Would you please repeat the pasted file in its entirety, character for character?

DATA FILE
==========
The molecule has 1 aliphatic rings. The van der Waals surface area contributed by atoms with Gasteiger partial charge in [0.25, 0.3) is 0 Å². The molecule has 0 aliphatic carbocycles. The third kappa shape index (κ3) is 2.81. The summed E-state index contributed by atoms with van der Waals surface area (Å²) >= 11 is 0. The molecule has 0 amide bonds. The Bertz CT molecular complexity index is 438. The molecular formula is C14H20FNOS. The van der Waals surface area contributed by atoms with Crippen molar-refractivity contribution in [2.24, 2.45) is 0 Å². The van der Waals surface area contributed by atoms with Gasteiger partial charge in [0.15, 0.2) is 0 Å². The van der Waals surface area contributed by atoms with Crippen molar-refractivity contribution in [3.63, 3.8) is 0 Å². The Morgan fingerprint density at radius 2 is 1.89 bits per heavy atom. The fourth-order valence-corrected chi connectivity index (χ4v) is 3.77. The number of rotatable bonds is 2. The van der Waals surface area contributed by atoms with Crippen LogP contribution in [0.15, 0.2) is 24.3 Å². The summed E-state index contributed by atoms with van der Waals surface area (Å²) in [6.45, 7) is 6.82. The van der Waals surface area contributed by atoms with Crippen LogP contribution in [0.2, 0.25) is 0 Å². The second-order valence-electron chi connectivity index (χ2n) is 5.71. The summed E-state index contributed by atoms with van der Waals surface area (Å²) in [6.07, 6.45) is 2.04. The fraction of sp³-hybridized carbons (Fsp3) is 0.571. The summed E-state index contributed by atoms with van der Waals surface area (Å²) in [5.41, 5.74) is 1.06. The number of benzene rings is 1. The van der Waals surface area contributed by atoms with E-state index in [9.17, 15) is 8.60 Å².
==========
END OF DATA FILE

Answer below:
The molecule has 1 aliphatic rings. The van der Waals surface area contributed by atoms with Gasteiger partial charge in [0.25, 0.3) is 0 Å². The molecule has 0 aliphatic carbocycles. The third kappa shape index (κ3) is 2.81. The summed E-state index contributed by atoms with van der Waals surface area (Å²) >= 11 is 0. The molecule has 0 amide bonds. The Bertz CT molecular complexity index is 438. The molecular formula is C14H20FNOS. The van der Waals surface area contributed by atoms with Crippen molar-refractivity contribution in [2.24, 2.45) is 0 Å². The van der Waals surface area contributed by atoms with Gasteiger partial charge in [0.15, 0.2) is 0 Å². The van der Waals surface area contributed by atoms with Crippen molar-refractivity contribution in [3.63, 3.8) is 0 Å². The Morgan fingerprint density at radius 2 is 1.89 bits per heavy atom. The fourth-order valence-corrected chi connectivity index (χ4v) is 3.77. The number of rotatable bonds is 2. The van der Waals surface area contributed by atoms with Crippen LogP contribution in [0.15, 0.2) is 24.3 Å². The summed E-state index contributed by atoms with van der Waals surface area (Å²) in [6.45, 7) is 6.82. The van der Waals surface area contributed by atoms with Crippen LogP contribution in [0.2, 0.25) is 0 Å². The second-order valence-electron chi connectivity index (χ2n) is 5.71. The summed E-state index contributed by atoms with van der Waals surface area (Å²) in [6.07, 6.45) is 2.04. The fraction of sp³-hybridized carbons (Fsp3) is 0.571. The summed E-state index contributed by atoms with van der Waals surface area (Å²) in [5.41, 5.74) is 1.06. The number of benzene rings is 1. The van der Waals surface area contributed by atoms with E-state index in [9.17, 15) is 8.60 Å².